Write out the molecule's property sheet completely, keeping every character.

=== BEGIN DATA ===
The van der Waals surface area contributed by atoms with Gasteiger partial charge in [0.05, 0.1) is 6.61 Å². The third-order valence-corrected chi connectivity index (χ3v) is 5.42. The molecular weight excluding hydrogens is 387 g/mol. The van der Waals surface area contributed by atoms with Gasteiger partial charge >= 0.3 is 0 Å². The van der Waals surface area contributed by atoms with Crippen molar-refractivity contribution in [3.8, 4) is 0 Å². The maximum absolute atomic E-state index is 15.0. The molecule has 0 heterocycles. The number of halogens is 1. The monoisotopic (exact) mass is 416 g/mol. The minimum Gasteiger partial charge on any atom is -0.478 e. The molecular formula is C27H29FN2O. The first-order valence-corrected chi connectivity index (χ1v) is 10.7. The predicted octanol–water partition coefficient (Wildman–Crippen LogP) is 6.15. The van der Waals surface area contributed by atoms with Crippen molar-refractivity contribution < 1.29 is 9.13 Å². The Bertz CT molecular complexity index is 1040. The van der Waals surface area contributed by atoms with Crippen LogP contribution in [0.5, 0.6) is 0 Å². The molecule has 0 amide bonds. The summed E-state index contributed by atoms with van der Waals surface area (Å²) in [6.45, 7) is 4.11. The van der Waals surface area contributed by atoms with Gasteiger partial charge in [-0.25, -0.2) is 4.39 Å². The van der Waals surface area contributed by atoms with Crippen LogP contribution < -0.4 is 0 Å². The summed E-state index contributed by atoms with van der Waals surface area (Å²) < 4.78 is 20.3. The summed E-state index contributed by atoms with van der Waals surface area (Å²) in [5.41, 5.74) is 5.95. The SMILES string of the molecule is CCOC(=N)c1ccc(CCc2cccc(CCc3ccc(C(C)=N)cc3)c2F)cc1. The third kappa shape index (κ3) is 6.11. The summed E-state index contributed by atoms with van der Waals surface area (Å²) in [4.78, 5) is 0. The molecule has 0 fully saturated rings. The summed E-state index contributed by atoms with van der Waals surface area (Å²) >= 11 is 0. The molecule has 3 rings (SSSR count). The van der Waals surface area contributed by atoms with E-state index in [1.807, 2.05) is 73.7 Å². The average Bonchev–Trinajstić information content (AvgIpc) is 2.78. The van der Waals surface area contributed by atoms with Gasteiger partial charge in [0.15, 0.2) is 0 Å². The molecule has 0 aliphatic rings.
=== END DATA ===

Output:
The van der Waals surface area contributed by atoms with Gasteiger partial charge in [0.05, 0.1) is 6.61 Å². The third-order valence-corrected chi connectivity index (χ3v) is 5.42. The molecular weight excluding hydrogens is 387 g/mol. The van der Waals surface area contributed by atoms with Gasteiger partial charge >= 0.3 is 0 Å². The van der Waals surface area contributed by atoms with Crippen molar-refractivity contribution in [3.8, 4) is 0 Å². The maximum absolute atomic E-state index is 15.0. The molecule has 0 heterocycles. The number of halogens is 1. The monoisotopic (exact) mass is 416 g/mol. The minimum Gasteiger partial charge on any atom is -0.478 e. The molecular formula is C27H29FN2O. The first-order valence-corrected chi connectivity index (χ1v) is 10.7. The predicted octanol–water partition coefficient (Wildman–Crippen LogP) is 6.15. The van der Waals surface area contributed by atoms with Crippen molar-refractivity contribution < 1.29 is 9.13 Å². The Bertz CT molecular complexity index is 1040. The van der Waals surface area contributed by atoms with Crippen LogP contribution in [0.5, 0.6) is 0 Å². The molecule has 0 amide bonds. The summed E-state index contributed by atoms with van der Waals surface area (Å²) in [6.45, 7) is 4.11. The van der Waals surface area contributed by atoms with Gasteiger partial charge in [-0.25, -0.2) is 4.39 Å². The van der Waals surface area contributed by atoms with Crippen LogP contribution < -0.4 is 0 Å². The summed E-state index contributed by atoms with van der Waals surface area (Å²) < 4.78 is 20.3. The summed E-state index contributed by atoms with van der Waals surface area (Å²) in [5.41, 5.74) is 5.95. The SMILES string of the molecule is CCOC(=N)c1ccc(CCc2cccc(CCc3ccc(C(C)=N)cc3)c2F)cc1. The third kappa shape index (κ3) is 6.11. The summed E-state index contributed by atoms with van der Waals surface area (Å²) in [4.78, 5) is 0. The molecule has 0 fully saturated rings. The summed E-state index contributed by atoms with van der Waals surface area (Å²) >= 11 is 0. The molecule has 3 rings (SSSR count). The van der Waals surface area contributed by atoms with E-state index in [1.807, 2.05) is 73.7 Å². The average Bonchev–Trinajstić information content (AvgIpc) is 2.78. The van der Waals surface area contributed by atoms with Gasteiger partial charge in [0.15, 0.2) is 0 Å². The molecule has 0 aliphatic rings.